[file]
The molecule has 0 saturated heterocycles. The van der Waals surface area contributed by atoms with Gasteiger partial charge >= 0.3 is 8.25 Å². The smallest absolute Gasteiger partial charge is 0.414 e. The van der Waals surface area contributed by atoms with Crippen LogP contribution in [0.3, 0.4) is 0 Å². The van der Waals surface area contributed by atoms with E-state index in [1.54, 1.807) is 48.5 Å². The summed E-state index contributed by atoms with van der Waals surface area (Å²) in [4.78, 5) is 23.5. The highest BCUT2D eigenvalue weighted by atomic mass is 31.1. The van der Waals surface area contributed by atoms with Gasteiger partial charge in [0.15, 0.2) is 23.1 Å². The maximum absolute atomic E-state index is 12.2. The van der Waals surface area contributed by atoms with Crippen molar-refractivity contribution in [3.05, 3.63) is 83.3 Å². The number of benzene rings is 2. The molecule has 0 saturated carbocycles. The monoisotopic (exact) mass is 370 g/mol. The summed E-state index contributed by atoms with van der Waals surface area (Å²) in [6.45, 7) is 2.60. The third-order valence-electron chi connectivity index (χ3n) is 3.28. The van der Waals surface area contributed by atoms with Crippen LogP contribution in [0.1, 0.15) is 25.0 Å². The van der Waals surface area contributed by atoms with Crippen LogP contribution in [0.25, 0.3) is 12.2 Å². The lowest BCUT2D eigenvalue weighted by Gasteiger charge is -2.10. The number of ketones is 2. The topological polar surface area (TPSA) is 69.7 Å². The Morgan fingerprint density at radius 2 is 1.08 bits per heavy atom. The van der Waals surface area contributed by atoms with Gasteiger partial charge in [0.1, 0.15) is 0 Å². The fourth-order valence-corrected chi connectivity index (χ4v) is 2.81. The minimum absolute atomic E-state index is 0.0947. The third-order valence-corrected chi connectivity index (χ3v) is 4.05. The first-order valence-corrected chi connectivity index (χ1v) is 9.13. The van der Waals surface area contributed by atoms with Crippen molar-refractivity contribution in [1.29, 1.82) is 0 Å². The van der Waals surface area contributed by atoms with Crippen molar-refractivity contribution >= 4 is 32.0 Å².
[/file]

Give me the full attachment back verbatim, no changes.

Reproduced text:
The molecule has 0 saturated heterocycles. The van der Waals surface area contributed by atoms with Gasteiger partial charge >= 0.3 is 8.25 Å². The smallest absolute Gasteiger partial charge is 0.414 e. The van der Waals surface area contributed by atoms with Crippen LogP contribution in [0.3, 0.4) is 0 Å². The van der Waals surface area contributed by atoms with E-state index in [1.54, 1.807) is 48.5 Å². The summed E-state index contributed by atoms with van der Waals surface area (Å²) in [4.78, 5) is 23.5. The highest BCUT2D eigenvalue weighted by atomic mass is 31.1. The van der Waals surface area contributed by atoms with Gasteiger partial charge in [0.15, 0.2) is 23.1 Å². The maximum absolute atomic E-state index is 12.2. The van der Waals surface area contributed by atoms with Crippen molar-refractivity contribution in [3.05, 3.63) is 83.3 Å². The number of benzene rings is 2. The molecule has 0 saturated carbocycles. The monoisotopic (exact) mass is 370 g/mol. The summed E-state index contributed by atoms with van der Waals surface area (Å²) in [6.45, 7) is 2.60. The third-order valence-electron chi connectivity index (χ3n) is 3.28. The van der Waals surface area contributed by atoms with Crippen LogP contribution in [0.1, 0.15) is 25.0 Å². The van der Waals surface area contributed by atoms with Crippen LogP contribution in [0.25, 0.3) is 12.2 Å². The lowest BCUT2D eigenvalue weighted by Gasteiger charge is -2.10. The number of ketones is 2. The topological polar surface area (TPSA) is 69.7 Å². The Morgan fingerprint density at radius 2 is 1.08 bits per heavy atom. The van der Waals surface area contributed by atoms with Gasteiger partial charge in [0.1, 0.15) is 0 Å². The fourth-order valence-corrected chi connectivity index (χ4v) is 2.81. The minimum absolute atomic E-state index is 0.0947. The third-order valence-corrected chi connectivity index (χ3v) is 4.05. The first-order valence-corrected chi connectivity index (χ1v) is 9.13. The van der Waals surface area contributed by atoms with Crippen molar-refractivity contribution in [1.29, 1.82) is 0 Å². The van der Waals surface area contributed by atoms with Crippen molar-refractivity contribution >= 4 is 32.0 Å².